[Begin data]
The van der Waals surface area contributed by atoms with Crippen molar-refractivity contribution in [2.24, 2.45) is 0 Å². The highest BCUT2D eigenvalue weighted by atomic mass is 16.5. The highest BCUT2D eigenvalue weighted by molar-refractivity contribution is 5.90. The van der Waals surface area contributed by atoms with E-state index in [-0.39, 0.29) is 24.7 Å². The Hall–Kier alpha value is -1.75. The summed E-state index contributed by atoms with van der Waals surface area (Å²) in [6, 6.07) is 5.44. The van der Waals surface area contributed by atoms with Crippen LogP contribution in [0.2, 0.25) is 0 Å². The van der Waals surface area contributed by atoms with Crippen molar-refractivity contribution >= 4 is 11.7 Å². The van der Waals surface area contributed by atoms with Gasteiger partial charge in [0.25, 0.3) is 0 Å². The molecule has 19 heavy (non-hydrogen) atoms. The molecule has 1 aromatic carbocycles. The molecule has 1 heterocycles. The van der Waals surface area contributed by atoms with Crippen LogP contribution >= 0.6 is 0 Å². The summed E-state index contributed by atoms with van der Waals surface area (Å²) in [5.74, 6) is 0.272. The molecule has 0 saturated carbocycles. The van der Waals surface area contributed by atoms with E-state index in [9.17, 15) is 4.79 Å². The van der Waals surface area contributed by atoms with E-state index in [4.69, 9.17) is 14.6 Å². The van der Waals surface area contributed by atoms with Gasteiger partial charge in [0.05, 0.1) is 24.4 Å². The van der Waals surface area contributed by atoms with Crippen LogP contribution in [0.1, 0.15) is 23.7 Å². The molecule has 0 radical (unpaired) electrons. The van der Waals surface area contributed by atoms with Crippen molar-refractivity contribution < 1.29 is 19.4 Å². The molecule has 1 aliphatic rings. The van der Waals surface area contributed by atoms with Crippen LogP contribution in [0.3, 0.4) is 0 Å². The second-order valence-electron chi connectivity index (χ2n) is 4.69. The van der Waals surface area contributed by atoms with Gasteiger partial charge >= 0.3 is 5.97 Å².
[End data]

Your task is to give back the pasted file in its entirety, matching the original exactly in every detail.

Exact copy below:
The van der Waals surface area contributed by atoms with Crippen molar-refractivity contribution in [2.24, 2.45) is 0 Å². The highest BCUT2D eigenvalue weighted by atomic mass is 16.5. The highest BCUT2D eigenvalue weighted by molar-refractivity contribution is 5.90. The van der Waals surface area contributed by atoms with E-state index in [-0.39, 0.29) is 24.7 Å². The Hall–Kier alpha value is -1.75. The summed E-state index contributed by atoms with van der Waals surface area (Å²) in [6, 6.07) is 5.44. The van der Waals surface area contributed by atoms with Crippen LogP contribution in [0.2, 0.25) is 0 Å². The van der Waals surface area contributed by atoms with Crippen molar-refractivity contribution >= 4 is 11.7 Å². The van der Waals surface area contributed by atoms with Gasteiger partial charge in [0.25, 0.3) is 0 Å². The molecule has 19 heavy (non-hydrogen) atoms. The molecule has 1 aromatic carbocycles. The molecule has 1 heterocycles. The van der Waals surface area contributed by atoms with Crippen LogP contribution >= 0.6 is 0 Å². The summed E-state index contributed by atoms with van der Waals surface area (Å²) in [5.74, 6) is 0.272. The molecule has 0 saturated carbocycles. The van der Waals surface area contributed by atoms with E-state index in [9.17, 15) is 4.79 Å². The van der Waals surface area contributed by atoms with E-state index in [4.69, 9.17) is 14.6 Å². The van der Waals surface area contributed by atoms with Gasteiger partial charge in [0.05, 0.1) is 24.4 Å². The van der Waals surface area contributed by atoms with Crippen LogP contribution in [0.1, 0.15) is 23.7 Å². The molecule has 0 radical (unpaired) electrons. The van der Waals surface area contributed by atoms with Crippen molar-refractivity contribution < 1.29 is 19.4 Å². The molecule has 1 aliphatic rings. The van der Waals surface area contributed by atoms with Crippen LogP contribution in [0.3, 0.4) is 0 Å². The second-order valence-electron chi connectivity index (χ2n) is 4.69. The van der Waals surface area contributed by atoms with Gasteiger partial charge >= 0.3 is 5.97 Å².